February 11th, 2014 (InsideCostaRica.com) Canadian mining firm, Infinito Gold, announced yesterday that it has filed a request for arbitration with the International Center for Settlement of Investment Disputes (ICSID), an agency of the World Bank, in which it seeks millions of dollars in compensation from Costa Rica.
The company said it is seeking some $94 million plus interest from Costa Rica over a moratorium on open-pit mining put the brakes on development of its open-pit “Las Crucitas” mine in 2010.
In its request, the company is seeking to be compensated for expenditures made beginning in 1993 to develop and build a gold mine at Crucitas. According to the company, approximately US$94 million has been spent on the Crucitas project.
The company said that over US$5 million of those funds were directed to “educational and training programs, school improvements, extending power lines to the town of Crucitas and upgrading an important local road that was virtually impassable in the wet season.”
The company had planned to extract 800,000 ounces of gold from a 261-hectare open-pit mine in San Carlos. Environmentalists strongly opposed the plan, which they said would have destroyed 190 hectares of forest.
The company had issued an ultimatum to Costa Rica on April 4th, 2013 stating the country had six months to allow the company to resume work at its Crucitas mine or face a more than $1 billion lawsuit, based on costs and lost profits.
Costa Rica President Laura Chinchilla responded to the threat immediately at the time, saying the “case was closed.”
The company seemed to back down from that stance in yesterday’s statement, however, stating “contrary to some media reports, [the company’s] objective in pursuing its legal remedies is to recoup the costs that have been spent, plus interest, in developing the project over the past 20 years, as opposed to the profits it reasonably expected to earn had it been allowed to fully develop the project.”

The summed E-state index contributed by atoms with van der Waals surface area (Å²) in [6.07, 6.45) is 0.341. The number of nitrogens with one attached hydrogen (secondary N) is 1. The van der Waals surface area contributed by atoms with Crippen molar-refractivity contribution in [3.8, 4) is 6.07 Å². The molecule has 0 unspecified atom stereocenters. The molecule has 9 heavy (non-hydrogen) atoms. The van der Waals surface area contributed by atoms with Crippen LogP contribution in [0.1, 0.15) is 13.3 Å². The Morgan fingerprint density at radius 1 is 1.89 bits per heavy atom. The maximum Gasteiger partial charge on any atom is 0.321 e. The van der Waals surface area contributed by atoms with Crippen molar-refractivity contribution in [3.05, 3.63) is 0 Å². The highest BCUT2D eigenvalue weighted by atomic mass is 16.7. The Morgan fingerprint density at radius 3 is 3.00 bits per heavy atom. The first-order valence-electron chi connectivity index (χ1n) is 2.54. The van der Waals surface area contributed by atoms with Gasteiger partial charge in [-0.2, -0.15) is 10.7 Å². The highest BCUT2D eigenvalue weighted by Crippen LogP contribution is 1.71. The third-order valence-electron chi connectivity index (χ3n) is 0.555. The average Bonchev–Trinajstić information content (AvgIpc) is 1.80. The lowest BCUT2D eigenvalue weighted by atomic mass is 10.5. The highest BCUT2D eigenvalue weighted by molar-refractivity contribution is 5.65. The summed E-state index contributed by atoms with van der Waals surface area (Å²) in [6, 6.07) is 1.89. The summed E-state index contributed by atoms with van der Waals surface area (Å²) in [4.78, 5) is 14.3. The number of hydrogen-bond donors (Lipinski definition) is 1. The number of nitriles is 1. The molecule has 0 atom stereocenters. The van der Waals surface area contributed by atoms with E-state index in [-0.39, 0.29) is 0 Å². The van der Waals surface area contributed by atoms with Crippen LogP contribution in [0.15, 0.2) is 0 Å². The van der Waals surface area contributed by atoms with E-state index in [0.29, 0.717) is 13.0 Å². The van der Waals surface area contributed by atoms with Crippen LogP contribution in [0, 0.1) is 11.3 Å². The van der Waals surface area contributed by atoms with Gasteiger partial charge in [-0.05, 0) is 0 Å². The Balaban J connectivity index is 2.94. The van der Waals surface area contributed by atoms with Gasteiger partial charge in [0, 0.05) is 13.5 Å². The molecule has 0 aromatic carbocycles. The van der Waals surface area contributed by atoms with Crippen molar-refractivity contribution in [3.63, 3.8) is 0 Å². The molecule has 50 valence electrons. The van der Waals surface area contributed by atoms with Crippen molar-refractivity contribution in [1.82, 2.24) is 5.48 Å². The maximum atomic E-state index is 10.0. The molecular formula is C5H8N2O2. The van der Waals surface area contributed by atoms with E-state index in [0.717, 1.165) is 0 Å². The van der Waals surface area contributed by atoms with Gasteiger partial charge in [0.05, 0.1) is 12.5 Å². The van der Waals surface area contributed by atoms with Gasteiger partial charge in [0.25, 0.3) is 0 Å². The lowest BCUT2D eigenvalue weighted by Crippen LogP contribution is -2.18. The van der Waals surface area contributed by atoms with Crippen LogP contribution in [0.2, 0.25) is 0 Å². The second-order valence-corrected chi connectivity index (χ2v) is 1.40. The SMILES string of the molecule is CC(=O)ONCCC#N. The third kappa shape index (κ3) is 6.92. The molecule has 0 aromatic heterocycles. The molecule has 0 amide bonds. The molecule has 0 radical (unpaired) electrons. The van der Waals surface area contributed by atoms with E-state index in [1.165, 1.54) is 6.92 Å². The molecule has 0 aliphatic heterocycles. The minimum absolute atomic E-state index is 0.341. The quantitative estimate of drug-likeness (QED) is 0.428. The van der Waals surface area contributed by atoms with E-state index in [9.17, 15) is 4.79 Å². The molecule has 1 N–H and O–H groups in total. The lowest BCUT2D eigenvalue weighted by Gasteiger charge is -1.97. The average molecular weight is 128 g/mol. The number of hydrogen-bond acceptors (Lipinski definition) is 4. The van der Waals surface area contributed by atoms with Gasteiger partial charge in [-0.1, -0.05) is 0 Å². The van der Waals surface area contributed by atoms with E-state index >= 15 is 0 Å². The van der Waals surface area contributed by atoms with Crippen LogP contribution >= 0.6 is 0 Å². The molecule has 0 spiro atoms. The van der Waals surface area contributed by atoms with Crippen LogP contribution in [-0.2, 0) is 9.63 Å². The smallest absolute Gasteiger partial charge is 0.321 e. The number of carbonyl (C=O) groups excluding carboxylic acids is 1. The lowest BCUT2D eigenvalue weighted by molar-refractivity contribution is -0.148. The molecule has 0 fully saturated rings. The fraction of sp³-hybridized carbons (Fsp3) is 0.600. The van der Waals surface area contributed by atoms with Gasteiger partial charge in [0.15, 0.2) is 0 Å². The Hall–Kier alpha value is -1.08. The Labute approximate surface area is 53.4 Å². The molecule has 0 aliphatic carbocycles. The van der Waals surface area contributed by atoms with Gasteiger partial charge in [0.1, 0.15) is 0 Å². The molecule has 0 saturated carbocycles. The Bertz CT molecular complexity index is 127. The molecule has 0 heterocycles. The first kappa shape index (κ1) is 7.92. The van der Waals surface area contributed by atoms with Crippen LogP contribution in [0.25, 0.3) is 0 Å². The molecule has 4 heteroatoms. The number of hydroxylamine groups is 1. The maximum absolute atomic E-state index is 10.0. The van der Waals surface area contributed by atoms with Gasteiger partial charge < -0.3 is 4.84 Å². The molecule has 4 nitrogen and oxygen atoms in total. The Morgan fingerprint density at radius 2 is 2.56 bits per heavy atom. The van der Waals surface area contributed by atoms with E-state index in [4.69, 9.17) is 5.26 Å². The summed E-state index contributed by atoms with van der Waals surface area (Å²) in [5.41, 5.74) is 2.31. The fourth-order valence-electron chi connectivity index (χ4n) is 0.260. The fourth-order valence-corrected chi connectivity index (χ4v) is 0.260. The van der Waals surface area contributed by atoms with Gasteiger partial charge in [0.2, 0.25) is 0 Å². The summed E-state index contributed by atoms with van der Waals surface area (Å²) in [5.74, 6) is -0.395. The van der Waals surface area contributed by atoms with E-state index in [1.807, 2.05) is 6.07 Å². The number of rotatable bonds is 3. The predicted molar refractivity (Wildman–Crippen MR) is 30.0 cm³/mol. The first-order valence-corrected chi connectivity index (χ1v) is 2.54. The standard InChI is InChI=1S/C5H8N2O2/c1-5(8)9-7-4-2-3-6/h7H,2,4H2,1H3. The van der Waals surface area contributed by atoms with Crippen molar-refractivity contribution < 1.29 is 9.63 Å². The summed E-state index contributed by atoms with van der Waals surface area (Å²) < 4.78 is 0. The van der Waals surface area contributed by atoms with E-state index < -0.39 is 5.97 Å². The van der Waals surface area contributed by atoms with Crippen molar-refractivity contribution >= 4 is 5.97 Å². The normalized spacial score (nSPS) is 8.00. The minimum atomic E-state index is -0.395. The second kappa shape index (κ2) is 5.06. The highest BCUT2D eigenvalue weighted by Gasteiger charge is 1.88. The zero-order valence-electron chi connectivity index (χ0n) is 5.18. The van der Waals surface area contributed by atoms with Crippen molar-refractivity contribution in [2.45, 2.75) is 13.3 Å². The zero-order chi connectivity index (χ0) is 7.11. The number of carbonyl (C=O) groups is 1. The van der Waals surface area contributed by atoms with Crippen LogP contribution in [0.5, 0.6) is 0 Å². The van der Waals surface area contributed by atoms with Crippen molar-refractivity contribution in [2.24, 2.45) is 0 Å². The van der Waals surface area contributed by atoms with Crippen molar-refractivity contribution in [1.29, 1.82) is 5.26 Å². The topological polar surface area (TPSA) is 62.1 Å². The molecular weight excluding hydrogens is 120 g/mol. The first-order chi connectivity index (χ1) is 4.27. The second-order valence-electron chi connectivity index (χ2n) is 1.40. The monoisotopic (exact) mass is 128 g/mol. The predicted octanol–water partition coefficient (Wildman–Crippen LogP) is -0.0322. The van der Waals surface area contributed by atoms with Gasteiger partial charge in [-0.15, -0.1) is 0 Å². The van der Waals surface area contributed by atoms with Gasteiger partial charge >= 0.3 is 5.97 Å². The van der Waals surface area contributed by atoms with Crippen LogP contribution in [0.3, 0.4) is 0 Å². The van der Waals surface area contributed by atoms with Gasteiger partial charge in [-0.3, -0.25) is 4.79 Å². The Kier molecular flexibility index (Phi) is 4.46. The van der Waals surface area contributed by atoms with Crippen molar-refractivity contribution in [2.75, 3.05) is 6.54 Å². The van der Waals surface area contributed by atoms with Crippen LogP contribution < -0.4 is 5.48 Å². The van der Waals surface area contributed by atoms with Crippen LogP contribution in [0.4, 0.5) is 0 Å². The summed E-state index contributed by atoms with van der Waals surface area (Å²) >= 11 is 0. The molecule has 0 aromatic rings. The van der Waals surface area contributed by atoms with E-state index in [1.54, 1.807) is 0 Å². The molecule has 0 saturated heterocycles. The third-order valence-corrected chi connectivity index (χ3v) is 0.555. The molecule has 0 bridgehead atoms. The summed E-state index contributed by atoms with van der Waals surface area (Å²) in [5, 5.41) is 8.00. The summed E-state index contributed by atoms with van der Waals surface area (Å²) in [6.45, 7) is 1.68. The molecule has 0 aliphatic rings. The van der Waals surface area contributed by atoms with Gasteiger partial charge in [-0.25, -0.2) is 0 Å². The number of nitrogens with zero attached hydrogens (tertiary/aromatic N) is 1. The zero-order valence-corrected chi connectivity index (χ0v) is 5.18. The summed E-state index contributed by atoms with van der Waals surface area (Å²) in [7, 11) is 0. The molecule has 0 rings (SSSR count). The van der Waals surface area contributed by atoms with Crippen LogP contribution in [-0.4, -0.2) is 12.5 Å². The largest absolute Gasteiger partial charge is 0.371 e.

Last year, The Public Ministry opened an investigation to determine if a $200,000 donation received by former president, Oscar Arias’ Arias Foundation in 2008 days before the open-pit mine was declared of “national interest” was connected to Infinito Gold.
Several Canadian organizations also demanded last year that the company cease its threats against Costa Rica.
“Infinito Gold has tried to portray itself as the victim of a capricious court system. In reality, the Calgary-based company has tried to strong-arm Costa Rica’s judiciary into overturning two Supreme Court rulings (2010 and 2011) that upheld the country’s ban on open-pit mining. The courts told the Canadian company it could not develop the Crucitas mine, and told Infinito to pack up and go,” MiningWatch Canada told Inside Costa Rica in a statement last year.
For its part, Infinito says that between 1993 and 2010, the country granted it all the necessary permits and approvals to proceed with the construction and development of the gold mine.
“These included an exploration permit giving Industrias Infinito the exclusive right to conduct exploration activities in the project area, an exploitation concession giving Industrias Infinito the exclusive right to extract, process and sell minerals from the project area, an approved environmental impact assessment, an executive decree declaring the project to be in the public interest and of national convenience, and a 2010 decision from the Constitutional Chamber of the Supreme Court of Costa Rica that the resolutions and permits authorizing the project were constitutional and lawful,” the company said in a press release issued yesterday.
“Beginning in 2011, however, as a result of decisions of the Supreme Court of Costa Rica contradicting its earlier decisions as well as measures adopted by the Costa Rican executive and legislative authorities, the Crucitas project was cancelled without compensation and Industrias Infinito was prevented from taking any further steps to develop the project,” the statement added.